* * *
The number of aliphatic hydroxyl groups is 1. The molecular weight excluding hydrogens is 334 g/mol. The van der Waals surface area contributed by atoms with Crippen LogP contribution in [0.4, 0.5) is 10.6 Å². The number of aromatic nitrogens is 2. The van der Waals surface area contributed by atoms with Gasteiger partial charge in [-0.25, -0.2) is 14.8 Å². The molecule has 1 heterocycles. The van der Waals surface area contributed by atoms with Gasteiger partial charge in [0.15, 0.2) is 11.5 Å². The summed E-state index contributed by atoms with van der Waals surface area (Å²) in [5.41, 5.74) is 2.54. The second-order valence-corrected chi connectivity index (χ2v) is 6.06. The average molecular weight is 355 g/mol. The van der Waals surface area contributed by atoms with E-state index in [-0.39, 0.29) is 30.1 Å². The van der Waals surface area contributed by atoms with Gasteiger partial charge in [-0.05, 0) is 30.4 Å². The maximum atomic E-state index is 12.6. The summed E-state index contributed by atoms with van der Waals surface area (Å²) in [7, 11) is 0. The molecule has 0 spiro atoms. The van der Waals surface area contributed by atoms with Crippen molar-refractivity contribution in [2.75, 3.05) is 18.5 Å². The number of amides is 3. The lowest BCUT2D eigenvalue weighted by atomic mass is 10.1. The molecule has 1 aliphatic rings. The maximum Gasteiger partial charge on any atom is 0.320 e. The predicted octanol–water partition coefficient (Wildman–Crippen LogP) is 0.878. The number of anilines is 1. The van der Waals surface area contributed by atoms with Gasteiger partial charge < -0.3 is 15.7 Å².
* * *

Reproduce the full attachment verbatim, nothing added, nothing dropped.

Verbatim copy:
The number of aliphatic hydroxyl groups is 1. The molecular weight excluding hydrogens is 334 g/mol. The van der Waals surface area contributed by atoms with Crippen LogP contribution in [0.4, 0.5) is 10.6 Å². The number of aromatic nitrogens is 2. The van der Waals surface area contributed by atoms with Gasteiger partial charge in [-0.25, -0.2) is 14.8 Å². The molecule has 1 heterocycles. The van der Waals surface area contributed by atoms with Gasteiger partial charge in [0.15, 0.2) is 11.5 Å². The summed E-state index contributed by atoms with van der Waals surface area (Å²) in [5.41, 5.74) is 2.54. The second-order valence-corrected chi connectivity index (χ2v) is 6.06. The average molecular weight is 355 g/mol. The van der Waals surface area contributed by atoms with E-state index in [-0.39, 0.29) is 30.1 Å². The van der Waals surface area contributed by atoms with Gasteiger partial charge in [-0.05, 0) is 30.4 Å². The maximum atomic E-state index is 12.6. The summed E-state index contributed by atoms with van der Waals surface area (Å²) in [7, 11) is 0. The molecule has 0 spiro atoms. The van der Waals surface area contributed by atoms with Crippen molar-refractivity contribution in [2.75, 3.05) is 18.5 Å². The number of amides is 3. The lowest BCUT2D eigenvalue weighted by atomic mass is 10.1. The molecule has 1 aliphatic rings. The maximum Gasteiger partial charge on any atom is 0.320 e. The predicted octanol–water partition coefficient (Wildman–Crippen LogP) is 0.878. The number of anilines is 1. The van der Waals surface area contributed by atoms with Gasteiger partial charge < -0.3 is 15.7 Å².